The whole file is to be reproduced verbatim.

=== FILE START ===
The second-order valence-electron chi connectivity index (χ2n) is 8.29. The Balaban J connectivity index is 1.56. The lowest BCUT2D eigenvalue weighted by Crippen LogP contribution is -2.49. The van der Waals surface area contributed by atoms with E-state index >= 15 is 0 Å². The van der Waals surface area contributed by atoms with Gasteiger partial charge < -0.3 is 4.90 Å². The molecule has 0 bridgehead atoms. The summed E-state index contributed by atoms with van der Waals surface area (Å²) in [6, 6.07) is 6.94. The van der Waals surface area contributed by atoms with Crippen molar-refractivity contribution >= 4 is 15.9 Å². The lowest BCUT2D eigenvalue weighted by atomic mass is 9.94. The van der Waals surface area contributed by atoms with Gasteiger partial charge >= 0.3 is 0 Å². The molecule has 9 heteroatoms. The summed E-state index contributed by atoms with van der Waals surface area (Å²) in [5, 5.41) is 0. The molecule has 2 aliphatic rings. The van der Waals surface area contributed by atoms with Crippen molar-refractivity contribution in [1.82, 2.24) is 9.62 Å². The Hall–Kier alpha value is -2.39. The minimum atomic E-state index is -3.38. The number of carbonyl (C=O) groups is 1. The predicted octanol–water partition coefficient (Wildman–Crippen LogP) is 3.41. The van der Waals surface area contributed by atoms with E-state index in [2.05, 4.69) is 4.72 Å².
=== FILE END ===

The second-order valence-electron chi connectivity index (χ2n) is 8.29. The Balaban J connectivity index is 1.56. The lowest BCUT2D eigenvalue weighted by Crippen LogP contribution is -2.49. The van der Waals surface area contributed by atoms with E-state index >= 15 is 0 Å². The van der Waals surface area contributed by atoms with Gasteiger partial charge < -0.3 is 4.90 Å². The molecule has 0 bridgehead atoms. The summed E-state index contributed by atoms with van der Waals surface area (Å²) in [6, 6.07) is 6.94. The van der Waals surface area contributed by atoms with Crippen molar-refractivity contribution >= 4 is 15.9 Å². The lowest BCUT2D eigenvalue weighted by atomic mass is 9.94. The van der Waals surface area contributed by atoms with Gasteiger partial charge >= 0.3 is 0 Å². The molecule has 9 heteroatoms. The summed E-state index contributed by atoms with van der Waals surface area (Å²) in [5, 5.41) is 0. The molecule has 2 aliphatic rings. The van der Waals surface area contributed by atoms with Crippen molar-refractivity contribution in [1.82, 2.24) is 9.62 Å². The Hall–Kier alpha value is -2.39. The minimum atomic E-state index is -3.38. The number of carbonyl (C=O) groups is 1. The predicted octanol–water partition coefficient (Wildman–Crippen LogP) is 3.41. The van der Waals surface area contributed by atoms with E-state index in [2.05, 4.69) is 4.72 Å².